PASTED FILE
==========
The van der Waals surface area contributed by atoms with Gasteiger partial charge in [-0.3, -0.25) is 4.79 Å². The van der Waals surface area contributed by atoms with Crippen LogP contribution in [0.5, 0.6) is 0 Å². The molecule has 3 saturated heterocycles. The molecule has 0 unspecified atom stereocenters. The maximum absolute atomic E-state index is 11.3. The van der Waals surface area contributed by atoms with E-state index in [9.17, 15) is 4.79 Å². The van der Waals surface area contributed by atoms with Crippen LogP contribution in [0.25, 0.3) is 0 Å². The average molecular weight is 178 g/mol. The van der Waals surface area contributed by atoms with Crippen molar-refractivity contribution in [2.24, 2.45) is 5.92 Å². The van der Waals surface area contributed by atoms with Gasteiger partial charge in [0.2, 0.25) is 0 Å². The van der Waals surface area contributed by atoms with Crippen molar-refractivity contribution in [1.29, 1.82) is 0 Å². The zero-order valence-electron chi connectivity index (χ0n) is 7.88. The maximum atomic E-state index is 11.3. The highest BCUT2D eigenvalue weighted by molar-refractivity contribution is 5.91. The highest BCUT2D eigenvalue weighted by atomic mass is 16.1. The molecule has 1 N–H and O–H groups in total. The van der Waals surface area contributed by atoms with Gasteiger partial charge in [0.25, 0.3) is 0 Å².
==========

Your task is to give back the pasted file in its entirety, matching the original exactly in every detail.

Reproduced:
The van der Waals surface area contributed by atoms with Gasteiger partial charge in [-0.3, -0.25) is 4.79 Å². The van der Waals surface area contributed by atoms with Crippen LogP contribution in [0.5, 0.6) is 0 Å². The molecule has 3 saturated heterocycles. The molecule has 0 unspecified atom stereocenters. The maximum absolute atomic E-state index is 11.3. The van der Waals surface area contributed by atoms with E-state index in [9.17, 15) is 4.79 Å². The van der Waals surface area contributed by atoms with Crippen LogP contribution in [0.25, 0.3) is 0 Å². The average molecular weight is 178 g/mol. The van der Waals surface area contributed by atoms with Crippen molar-refractivity contribution in [2.24, 2.45) is 5.92 Å². The van der Waals surface area contributed by atoms with Gasteiger partial charge in [0.2, 0.25) is 0 Å². The van der Waals surface area contributed by atoms with Crippen molar-refractivity contribution in [1.29, 1.82) is 0 Å². The zero-order valence-electron chi connectivity index (χ0n) is 7.88. The maximum atomic E-state index is 11.3. The highest BCUT2D eigenvalue weighted by molar-refractivity contribution is 5.91. The highest BCUT2D eigenvalue weighted by atomic mass is 16.1. The molecule has 1 N–H and O–H groups in total. The van der Waals surface area contributed by atoms with Gasteiger partial charge in [0.25, 0.3) is 0 Å².